A PLAYful Process

The performance of PLAY opens tomorrow night and that usually means crunch time for all those involved! One of those collaborators is Darolyn Robertson. Darolyn moved back to our community after receiving her Bachelor’s degree in Fashion Design from Pratt Institute in Brooklyn, New York. When Darolyn isn’t working on her own projects, or designing for local productions, you can find her at LJ Alleman Middle where she teaches art!

Our Residency @ the Center coordinator, Paige Krause, found a few moments talk with Darolyn about her collaboration and design work for the production of PLAY.

Paige: First off, you were one of the artist-in-residence last season at the AcA. What’s it like to be back working on the program, but now as a collaborator?

Darolyn: Being back at the AcA for this reason feels great. I really felt the residency helped me to push my limits creatively and experience the process of presenting work to an audience. In this case, the collaboration process gives me a new angle in which to see how another artist works to achieve the same goal. The process is different for everyone and I have learned a lot from Theresa’s artistic process to see her vision carried out. To add, an artist is often isolated with the work, so to collaborate in this way allows me to see a different translation of the concept, disseminate ideas with the director and cast, and ultimately critique the designs with another opinion at the table.

Paige: What can you tell us about your costume design work for PLAY?

Darolyn: The costume designs show different stages of PLAY in life. At the beginning, you will see a more adolescent expression of what is worn for the type of PLAY at that point in one’s life. Then, you will see the costumes evolve to exemplify the many other stages we may experience into adulthood. The emergence or departure from one phase to another is shown through the artistic elements used to design each piece. The physicality of the piece motivates the design the most. The dancers must not only look the part of the type of play they are expressing, but have to be able to freely experience it in the costume.

Paige: How closely did you collaborate with Theresa for the costumes of PLAY? Does she give you a concept or ideas? 

Darolyn: Theresa is very lucid in her vision for PLAY. She started off discussing her vision of the concept and that lead to discussions on how that would manifest in the costume designs. We considered the type of movement, set design, music, and what each section of the performance had to say. Just like with any costume designer/director collaboration, I present her with the ideas and then we edit so that it all makes sense for the production.

Paige: Where did you pull inspiration for the costumes and what research did you do while creating?

Darolyn: Like most costume designers, I pull my research from different image sources off of the Internet. However, I have the benefit of watching kids at play when I teach. By observing the children, I learned what was most essential to the playing experience. I created a board of all the pictures I felt really illustrated what people wore to play. In the process, I had to first answer the question, What are play clothes? Like many others, I have heard the words “play clothes” often in my childhood. I really wanted to capture that. Throughout time, there has always been an area of the fashion industry that tailored to the need of clothing to function for the purpose of play, such as children’s rompers, cruise clothing, fetish gear, and cosplay. So in the same way, I used an art + function formula to create the designs.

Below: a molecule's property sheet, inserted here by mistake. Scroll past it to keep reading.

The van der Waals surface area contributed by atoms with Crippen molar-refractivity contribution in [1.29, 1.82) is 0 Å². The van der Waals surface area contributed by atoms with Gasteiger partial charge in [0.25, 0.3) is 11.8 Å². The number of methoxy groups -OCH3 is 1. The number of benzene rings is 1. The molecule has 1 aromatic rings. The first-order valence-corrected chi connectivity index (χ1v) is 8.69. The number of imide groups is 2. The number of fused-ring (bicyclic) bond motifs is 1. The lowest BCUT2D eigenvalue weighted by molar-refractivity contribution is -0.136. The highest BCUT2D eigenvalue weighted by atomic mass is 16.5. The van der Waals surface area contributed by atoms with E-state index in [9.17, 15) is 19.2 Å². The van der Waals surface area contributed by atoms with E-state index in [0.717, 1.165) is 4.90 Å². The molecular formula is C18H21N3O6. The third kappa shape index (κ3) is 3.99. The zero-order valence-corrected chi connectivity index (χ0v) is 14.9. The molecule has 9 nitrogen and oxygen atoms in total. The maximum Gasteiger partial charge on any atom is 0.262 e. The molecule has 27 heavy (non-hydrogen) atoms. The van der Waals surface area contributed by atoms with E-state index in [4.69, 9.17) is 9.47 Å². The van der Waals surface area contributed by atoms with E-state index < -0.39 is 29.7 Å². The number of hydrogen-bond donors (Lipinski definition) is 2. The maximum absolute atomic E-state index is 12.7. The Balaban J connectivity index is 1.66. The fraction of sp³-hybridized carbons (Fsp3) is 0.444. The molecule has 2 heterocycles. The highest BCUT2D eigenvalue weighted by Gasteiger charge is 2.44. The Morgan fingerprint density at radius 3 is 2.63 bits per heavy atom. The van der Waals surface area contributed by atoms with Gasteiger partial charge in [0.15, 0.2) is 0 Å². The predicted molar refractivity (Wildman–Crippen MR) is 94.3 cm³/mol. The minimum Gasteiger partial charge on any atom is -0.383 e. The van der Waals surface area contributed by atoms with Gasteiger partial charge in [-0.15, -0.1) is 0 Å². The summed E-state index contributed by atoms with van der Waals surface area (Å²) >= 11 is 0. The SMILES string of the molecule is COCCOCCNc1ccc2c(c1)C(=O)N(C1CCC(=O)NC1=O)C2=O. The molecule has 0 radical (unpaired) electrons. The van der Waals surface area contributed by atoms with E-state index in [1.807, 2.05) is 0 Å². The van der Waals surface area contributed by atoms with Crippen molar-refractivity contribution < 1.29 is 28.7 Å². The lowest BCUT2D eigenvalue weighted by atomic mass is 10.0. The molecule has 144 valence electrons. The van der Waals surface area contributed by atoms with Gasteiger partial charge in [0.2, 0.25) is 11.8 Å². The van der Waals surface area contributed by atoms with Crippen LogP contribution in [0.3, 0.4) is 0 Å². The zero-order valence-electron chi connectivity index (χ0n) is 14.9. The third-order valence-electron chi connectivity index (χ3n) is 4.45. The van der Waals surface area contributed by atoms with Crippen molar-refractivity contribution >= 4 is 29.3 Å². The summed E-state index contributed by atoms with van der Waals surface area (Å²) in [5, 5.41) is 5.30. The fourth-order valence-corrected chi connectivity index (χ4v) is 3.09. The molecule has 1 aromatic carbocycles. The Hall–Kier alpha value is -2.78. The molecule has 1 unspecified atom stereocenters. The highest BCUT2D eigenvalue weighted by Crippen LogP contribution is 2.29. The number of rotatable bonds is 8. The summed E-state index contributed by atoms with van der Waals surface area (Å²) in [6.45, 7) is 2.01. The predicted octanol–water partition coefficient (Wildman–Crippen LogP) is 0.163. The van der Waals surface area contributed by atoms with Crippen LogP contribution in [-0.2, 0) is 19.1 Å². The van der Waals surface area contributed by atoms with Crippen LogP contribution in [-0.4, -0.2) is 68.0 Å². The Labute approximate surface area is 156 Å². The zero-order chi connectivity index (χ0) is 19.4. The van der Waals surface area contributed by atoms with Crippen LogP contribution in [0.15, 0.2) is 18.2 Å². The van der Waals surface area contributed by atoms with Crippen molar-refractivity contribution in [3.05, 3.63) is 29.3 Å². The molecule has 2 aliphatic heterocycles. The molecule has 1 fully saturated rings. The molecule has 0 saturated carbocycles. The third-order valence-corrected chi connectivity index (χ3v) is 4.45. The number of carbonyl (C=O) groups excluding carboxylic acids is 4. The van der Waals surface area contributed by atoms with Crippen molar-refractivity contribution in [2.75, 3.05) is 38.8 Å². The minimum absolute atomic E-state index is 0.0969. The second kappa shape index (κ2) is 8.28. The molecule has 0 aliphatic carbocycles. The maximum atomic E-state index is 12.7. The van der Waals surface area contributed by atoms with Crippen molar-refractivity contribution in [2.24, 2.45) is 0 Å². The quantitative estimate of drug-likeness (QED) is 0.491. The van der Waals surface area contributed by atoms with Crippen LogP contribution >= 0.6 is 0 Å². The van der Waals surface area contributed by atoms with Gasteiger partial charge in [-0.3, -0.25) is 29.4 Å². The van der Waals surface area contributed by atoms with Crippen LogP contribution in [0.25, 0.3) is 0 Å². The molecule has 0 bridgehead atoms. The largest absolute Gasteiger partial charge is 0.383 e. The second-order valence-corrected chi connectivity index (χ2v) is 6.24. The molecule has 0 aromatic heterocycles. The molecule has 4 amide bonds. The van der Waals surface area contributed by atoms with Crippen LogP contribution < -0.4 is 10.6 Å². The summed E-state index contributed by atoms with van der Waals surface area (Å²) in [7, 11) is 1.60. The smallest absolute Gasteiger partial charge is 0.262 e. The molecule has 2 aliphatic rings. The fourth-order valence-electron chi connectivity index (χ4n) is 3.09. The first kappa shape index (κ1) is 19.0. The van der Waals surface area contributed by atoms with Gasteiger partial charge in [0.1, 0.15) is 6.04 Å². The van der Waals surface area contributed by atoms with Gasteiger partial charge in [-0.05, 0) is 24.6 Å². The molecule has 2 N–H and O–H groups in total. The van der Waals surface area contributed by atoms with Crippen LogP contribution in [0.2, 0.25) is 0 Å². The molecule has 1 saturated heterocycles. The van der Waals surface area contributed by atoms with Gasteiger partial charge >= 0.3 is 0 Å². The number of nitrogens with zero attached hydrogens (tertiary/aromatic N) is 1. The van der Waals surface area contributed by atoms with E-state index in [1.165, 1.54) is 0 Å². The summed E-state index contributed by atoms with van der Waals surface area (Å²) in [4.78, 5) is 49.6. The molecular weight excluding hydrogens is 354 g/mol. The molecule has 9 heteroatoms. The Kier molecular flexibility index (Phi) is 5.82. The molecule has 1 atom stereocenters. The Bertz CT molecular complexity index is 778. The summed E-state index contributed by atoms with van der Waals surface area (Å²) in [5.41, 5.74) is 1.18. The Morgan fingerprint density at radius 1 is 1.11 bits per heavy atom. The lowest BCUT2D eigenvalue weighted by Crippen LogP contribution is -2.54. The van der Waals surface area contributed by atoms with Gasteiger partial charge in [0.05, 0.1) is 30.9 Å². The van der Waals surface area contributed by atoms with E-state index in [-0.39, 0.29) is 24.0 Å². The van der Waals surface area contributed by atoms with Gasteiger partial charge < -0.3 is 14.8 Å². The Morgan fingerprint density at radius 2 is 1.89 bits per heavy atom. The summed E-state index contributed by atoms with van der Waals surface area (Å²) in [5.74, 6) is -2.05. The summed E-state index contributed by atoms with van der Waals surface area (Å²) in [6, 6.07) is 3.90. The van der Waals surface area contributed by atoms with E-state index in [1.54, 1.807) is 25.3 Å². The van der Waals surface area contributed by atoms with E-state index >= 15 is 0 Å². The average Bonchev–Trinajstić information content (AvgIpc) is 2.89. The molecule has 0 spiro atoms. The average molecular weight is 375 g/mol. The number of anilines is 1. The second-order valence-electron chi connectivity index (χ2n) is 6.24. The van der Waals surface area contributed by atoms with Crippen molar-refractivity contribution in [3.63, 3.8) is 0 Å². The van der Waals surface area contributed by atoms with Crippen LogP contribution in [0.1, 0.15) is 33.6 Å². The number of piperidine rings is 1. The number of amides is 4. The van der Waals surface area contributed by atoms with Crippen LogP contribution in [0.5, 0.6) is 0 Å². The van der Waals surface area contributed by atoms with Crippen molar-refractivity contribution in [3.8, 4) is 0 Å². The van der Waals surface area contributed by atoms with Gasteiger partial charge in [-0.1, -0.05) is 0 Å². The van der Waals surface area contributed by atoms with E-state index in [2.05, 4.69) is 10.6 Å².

Paige: What do you think is the most important thing for a costume designer to think about when costuming a show?

Darolyn: I think the most important thing for a costume designer to consider is the story or vision of the production. The designs have to fully support that. The garments can be constructed beautifully and have amazing fabric selection, but if it doesn’t help tell the story then the costumes have lost their purpose.

Paige: Have you ever had any costume mishaps take place in live performance? Any interesting story you can share?

Darolyn: I haven’t had any major mishaps I can think of off hand (fingers crossed). But I have definitely experienced some “nail biting” moments. Once, I was working on a show called “1001”, as a wardrobe supervisor. I was responsible for the upkeep of the clothing, set the costumes, and also the changes within the performance. I had this one actor who played two roles, a human and a monster. The change into the monster costume was something like 90 seconds. In that time frame, he had to run from stage left to stage right (backstage), take off his full suit all while running, which included shirt and tie, put on a monster coat and spats. Those spats! They were so difficult to get on and he didn’t have enough time to take off and put on shoes. We did well with the change mostly, except for one night one of the monster spats did not make it. So he went on stage with a furry spat on one leg, and a dress shoe and and dress sock on another, leg exposed. It happens like that sometimes.

Paige: And last, but not least, how does Darolyn PLAY?

Darolyn: I don’t “play” much in the traditional sense. However, this show has me remembering the strong desire to play everyday as a child. I came from a neighborhood full of kids who shared that desire as well. As I grew older, I recognize “play” in my life as the process of creating art. I really love the playful process that happens when designing a new show and getting the fabrics for the first time. The joy is very similar to playing as child, except I wish it involved the same amount of physical activity.

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